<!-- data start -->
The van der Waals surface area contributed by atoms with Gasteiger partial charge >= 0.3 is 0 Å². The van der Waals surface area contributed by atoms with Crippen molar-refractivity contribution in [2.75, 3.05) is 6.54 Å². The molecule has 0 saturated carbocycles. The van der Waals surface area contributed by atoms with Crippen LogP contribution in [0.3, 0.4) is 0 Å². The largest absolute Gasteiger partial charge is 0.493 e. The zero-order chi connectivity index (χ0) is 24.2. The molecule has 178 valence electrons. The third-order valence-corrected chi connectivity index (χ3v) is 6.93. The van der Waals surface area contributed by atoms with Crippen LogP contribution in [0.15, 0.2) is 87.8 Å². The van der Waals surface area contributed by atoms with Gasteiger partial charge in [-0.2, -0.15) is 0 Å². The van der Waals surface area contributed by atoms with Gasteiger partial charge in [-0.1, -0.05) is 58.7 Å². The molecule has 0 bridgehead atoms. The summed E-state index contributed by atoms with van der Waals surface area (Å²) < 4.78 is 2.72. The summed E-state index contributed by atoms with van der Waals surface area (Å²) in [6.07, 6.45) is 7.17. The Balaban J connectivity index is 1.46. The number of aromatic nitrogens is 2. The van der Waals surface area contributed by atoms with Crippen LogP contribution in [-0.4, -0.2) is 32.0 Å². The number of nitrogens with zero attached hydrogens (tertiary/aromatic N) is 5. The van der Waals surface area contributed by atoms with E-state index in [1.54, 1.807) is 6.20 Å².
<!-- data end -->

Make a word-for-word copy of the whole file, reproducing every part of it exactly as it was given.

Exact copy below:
The van der Waals surface area contributed by atoms with Gasteiger partial charge >= 0.3 is 0 Å². The van der Waals surface area contributed by atoms with Crippen molar-refractivity contribution in [2.75, 3.05) is 6.54 Å². The molecule has 0 saturated carbocycles. The van der Waals surface area contributed by atoms with Crippen LogP contribution in [0.3, 0.4) is 0 Å². The largest absolute Gasteiger partial charge is 0.493 e. The zero-order chi connectivity index (χ0) is 24.2. The molecule has 178 valence electrons. The third-order valence-corrected chi connectivity index (χ3v) is 6.93. The van der Waals surface area contributed by atoms with Crippen LogP contribution in [0.15, 0.2) is 87.8 Å². The van der Waals surface area contributed by atoms with Gasteiger partial charge in [-0.2, -0.15) is 0 Å². The van der Waals surface area contributed by atoms with Gasteiger partial charge in [-0.1, -0.05) is 58.7 Å². The molecule has 0 bridgehead atoms. The summed E-state index contributed by atoms with van der Waals surface area (Å²) < 4.78 is 2.72. The summed E-state index contributed by atoms with van der Waals surface area (Å²) in [6.07, 6.45) is 7.17. The Balaban J connectivity index is 1.46. The number of aromatic nitrogens is 2. The van der Waals surface area contributed by atoms with Crippen LogP contribution in [-0.4, -0.2) is 32.0 Å². The number of nitrogens with zero attached hydrogens (tertiary/aromatic N) is 5. The van der Waals surface area contributed by atoms with E-state index in [1.54, 1.807) is 6.20 Å².